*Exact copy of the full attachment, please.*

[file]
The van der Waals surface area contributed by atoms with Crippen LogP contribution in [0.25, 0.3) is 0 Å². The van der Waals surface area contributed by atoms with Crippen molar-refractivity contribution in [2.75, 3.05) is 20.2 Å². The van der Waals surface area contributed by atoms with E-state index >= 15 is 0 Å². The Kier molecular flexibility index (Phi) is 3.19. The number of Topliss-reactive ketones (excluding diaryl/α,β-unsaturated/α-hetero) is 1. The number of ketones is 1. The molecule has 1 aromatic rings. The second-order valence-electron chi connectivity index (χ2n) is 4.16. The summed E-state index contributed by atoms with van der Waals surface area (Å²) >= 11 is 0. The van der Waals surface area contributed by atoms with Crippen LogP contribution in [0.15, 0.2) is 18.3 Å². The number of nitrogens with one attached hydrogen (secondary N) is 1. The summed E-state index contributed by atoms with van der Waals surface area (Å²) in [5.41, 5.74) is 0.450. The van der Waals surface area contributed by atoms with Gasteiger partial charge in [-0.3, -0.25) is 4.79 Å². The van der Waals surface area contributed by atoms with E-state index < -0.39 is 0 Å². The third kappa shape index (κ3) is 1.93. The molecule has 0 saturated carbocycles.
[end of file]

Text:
The van der Waals surface area contributed by atoms with Crippen LogP contribution in [0.25, 0.3) is 0 Å². The van der Waals surface area contributed by atoms with Crippen molar-refractivity contribution in [2.75, 3.05) is 20.2 Å². The van der Waals surface area contributed by atoms with E-state index >= 15 is 0 Å². The Kier molecular flexibility index (Phi) is 3.19. The number of Topliss-reactive ketones (excluding diaryl/α,β-unsaturated/α-hetero) is 1. The number of ketones is 1. The molecule has 1 aromatic rings. The second-order valence-electron chi connectivity index (χ2n) is 4.16. The summed E-state index contributed by atoms with van der Waals surface area (Å²) >= 11 is 0. The van der Waals surface area contributed by atoms with Crippen LogP contribution in [0.15, 0.2) is 18.3 Å². The number of nitrogens with one attached hydrogen (secondary N) is 1. The summed E-state index contributed by atoms with van der Waals surface area (Å²) in [5.41, 5.74) is 0.450. The van der Waals surface area contributed by atoms with Gasteiger partial charge in [-0.3, -0.25) is 4.79 Å². The van der Waals surface area contributed by atoms with E-state index < -0.39 is 0 Å². The third kappa shape index (κ3) is 1.93. The molecule has 0 saturated carbocycles.